It’s well known that playing card games of any kind are good for the brain, but there’s only so much “Snap” and “Go Fish” you can do to boost your brainpower. No, if you want a card game that gives you a real mental workout, then poker is the way to go. And while many assume that it’s a game of luck, in fact, it’s not. Blackjack requires skill in no small amount, and to be a decent player, you’ll need to practice, but why is it so good for the brain?
It stimulates your brain like no other card game because you must play with a strategy in mind. You’re always thinking and planning and never just sitting there waiting for a roll of the dice. It also improves memory function and helps to develop new brain cells, and that can only be a good thing.
Yes, Twenty-One is a brain workout that we would put on a par with chess. But if you want to get the most out of the game, then you should at least understand the basics. There’s over a dozen of variations to try out, but learning the basic rules of Blackjack is a good place to start. It’s actually quite easy to get familiar with the game and feel like James Bond when playing with your friends.
Much like darts, billiards is another game reserved for bars and those smoky games rooms. And like darts, it’s another game with surprisingly mental health benefits and a few physical ones, too.
While it’s missing the math workout you get with darts, billiards still promotes tactical thinking and helps maintain those focus and concentration levels. It’s also great for hand-eye coordination and improves cognitive skills. Of course, to enjoy the brain-boosting power of the game, you may have to take it easy on the beers. Beer and billiards go together like, well, like beer and billiards. But reducing your alcohol intake by even just a little bit will increase your chances of enjoying the mental health benefits of the game.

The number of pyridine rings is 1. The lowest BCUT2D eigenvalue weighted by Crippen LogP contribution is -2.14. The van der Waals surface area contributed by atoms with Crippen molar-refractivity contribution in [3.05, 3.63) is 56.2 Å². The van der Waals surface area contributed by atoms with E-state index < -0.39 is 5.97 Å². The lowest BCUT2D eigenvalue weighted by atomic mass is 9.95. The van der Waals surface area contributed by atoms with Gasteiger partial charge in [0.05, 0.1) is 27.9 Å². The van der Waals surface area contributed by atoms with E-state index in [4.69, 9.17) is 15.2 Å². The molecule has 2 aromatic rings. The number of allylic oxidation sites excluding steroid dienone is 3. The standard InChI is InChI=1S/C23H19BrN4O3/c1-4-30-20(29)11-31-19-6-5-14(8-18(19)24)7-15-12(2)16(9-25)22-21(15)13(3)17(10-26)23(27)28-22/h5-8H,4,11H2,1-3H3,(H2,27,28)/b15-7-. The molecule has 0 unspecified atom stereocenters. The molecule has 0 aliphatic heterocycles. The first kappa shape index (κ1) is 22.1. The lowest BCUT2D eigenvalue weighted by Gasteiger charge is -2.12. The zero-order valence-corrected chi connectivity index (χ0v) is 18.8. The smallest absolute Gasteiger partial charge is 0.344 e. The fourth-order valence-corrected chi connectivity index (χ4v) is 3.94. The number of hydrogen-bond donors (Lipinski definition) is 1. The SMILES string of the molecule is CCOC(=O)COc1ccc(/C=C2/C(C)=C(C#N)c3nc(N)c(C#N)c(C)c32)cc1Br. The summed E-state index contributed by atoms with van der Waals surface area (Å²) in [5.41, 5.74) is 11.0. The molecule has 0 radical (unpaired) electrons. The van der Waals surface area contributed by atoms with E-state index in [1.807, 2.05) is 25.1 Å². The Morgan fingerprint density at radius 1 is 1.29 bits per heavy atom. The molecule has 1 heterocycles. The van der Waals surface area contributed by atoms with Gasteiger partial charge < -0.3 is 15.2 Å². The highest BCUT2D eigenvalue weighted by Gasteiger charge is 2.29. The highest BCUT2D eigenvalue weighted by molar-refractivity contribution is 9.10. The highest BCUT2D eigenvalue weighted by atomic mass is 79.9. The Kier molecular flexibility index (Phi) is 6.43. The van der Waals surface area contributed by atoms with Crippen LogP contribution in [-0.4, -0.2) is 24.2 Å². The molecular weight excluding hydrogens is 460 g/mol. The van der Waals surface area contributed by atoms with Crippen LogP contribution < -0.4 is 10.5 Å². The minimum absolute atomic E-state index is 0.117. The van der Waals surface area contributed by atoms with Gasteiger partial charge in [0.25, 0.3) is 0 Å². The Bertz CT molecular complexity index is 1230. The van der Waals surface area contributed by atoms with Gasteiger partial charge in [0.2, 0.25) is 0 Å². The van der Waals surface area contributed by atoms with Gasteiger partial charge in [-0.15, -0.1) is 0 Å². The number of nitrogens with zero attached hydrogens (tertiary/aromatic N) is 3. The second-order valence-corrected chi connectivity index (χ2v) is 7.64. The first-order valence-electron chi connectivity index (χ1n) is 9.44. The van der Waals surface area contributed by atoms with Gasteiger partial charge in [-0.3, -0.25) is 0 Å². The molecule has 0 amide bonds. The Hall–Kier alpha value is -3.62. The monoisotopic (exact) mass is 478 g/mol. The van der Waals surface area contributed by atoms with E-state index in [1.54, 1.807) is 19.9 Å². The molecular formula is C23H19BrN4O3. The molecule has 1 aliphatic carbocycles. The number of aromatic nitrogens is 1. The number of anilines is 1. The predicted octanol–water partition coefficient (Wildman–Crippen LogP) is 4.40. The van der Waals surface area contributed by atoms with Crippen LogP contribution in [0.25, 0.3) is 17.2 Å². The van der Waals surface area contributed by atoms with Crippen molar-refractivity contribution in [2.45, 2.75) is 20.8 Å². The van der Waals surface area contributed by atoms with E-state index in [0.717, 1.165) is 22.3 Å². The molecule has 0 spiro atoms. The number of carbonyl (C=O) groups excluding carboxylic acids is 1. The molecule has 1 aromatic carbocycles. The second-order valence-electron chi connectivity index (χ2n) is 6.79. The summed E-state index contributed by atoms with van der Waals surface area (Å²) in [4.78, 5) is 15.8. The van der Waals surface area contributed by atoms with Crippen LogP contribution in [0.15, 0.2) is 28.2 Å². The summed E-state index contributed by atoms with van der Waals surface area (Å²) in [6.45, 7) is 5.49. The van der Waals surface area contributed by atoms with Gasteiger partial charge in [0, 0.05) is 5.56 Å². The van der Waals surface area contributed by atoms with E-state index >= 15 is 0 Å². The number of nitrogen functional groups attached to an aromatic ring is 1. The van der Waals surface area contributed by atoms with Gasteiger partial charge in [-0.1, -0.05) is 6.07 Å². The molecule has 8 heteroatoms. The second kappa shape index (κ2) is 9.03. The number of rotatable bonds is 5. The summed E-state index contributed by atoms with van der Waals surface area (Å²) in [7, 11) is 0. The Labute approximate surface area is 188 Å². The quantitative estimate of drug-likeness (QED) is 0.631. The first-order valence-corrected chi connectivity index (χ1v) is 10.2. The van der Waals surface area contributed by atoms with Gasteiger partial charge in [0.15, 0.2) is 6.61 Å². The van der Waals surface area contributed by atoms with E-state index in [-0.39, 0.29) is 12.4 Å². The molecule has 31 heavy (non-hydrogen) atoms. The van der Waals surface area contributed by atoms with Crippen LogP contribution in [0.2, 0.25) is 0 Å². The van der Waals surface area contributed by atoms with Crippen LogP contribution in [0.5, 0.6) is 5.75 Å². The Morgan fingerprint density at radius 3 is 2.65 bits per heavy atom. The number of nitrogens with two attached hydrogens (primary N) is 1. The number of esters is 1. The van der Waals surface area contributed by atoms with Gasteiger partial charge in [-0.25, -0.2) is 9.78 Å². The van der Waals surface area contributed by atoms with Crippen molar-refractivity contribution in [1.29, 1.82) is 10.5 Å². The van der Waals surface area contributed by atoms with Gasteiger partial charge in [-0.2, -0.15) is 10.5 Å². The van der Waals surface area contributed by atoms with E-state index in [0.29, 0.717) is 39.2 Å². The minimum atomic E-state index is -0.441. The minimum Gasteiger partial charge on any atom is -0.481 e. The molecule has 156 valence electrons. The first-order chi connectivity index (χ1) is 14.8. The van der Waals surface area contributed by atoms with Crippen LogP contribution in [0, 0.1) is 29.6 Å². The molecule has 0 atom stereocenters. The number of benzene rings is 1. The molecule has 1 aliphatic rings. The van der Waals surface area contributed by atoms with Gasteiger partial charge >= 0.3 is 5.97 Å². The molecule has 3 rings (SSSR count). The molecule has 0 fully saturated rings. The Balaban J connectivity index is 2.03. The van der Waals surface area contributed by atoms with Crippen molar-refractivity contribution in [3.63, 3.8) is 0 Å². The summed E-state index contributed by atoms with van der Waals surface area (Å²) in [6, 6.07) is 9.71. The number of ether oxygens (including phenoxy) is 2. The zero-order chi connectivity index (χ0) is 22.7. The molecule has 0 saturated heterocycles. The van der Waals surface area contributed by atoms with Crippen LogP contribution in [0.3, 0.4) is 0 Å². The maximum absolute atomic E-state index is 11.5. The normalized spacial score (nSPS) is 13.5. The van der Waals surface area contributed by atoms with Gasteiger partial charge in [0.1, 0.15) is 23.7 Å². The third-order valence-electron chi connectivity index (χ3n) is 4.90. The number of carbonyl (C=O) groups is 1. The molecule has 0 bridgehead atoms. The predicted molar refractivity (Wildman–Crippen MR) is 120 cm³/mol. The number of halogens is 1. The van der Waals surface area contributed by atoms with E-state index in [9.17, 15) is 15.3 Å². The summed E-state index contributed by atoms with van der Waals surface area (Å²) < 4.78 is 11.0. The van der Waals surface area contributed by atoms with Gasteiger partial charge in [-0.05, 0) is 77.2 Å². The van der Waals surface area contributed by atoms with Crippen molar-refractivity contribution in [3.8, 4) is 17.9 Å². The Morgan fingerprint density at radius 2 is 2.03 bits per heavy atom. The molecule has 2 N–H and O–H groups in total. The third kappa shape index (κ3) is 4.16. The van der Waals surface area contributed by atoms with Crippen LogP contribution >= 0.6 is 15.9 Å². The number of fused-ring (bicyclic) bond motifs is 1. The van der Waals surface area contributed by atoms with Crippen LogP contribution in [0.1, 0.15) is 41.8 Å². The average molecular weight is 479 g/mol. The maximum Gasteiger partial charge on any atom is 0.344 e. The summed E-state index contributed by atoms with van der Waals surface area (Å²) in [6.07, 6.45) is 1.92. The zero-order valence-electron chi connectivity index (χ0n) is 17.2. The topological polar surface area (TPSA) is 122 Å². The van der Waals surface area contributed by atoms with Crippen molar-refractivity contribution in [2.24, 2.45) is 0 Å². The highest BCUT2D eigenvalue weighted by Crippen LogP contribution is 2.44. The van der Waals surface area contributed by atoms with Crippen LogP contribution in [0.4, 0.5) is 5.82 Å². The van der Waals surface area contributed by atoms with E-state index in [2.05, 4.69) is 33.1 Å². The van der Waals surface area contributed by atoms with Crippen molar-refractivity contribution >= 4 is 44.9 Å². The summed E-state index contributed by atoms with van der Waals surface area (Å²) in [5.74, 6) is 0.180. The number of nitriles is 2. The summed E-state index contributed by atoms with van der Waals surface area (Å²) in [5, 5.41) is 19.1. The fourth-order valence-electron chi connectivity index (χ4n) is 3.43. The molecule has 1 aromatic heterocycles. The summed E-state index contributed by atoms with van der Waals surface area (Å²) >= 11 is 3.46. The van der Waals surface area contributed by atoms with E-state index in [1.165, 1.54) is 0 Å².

Whether it’s nine-ball or eight-ball, the rules of billiards are easy enough to remember, but if you’re unfamiliar with the game, then do a little homework and learn how to play before you hit the pool hall.
It’s the game of the older generation, and it requires no brainpower at all. Well, at least half of that statement is true. Yes, it’s a game often played by seniors around the world but playing bingo does require a keen mind.Played by seniors, bingo is a game of speed
Photo by Edwin Torres, CC BY
It may not be the extreme type of mental workout that poker or darts are, but its brain boosting effects go a long way to explain why older people feel invigorated after a game. And while it may be a game of chance, it still pays to know the rules before playing.
But if you’re not a keen chess player or the thought of adding numbers in a box makes you cringe, don’t worry: there are other ways to give your brain the workout it needs. Get a dartboard for the house, go play pool with your friends or, if you’re inclined, sit down with a jigsaw puzzle. Whatever game you decide, you can enjoy yourself knowing that you’re setting yourself up for a nice retirement.
Trust us, your older-self will thank you for it in 30 years’ time.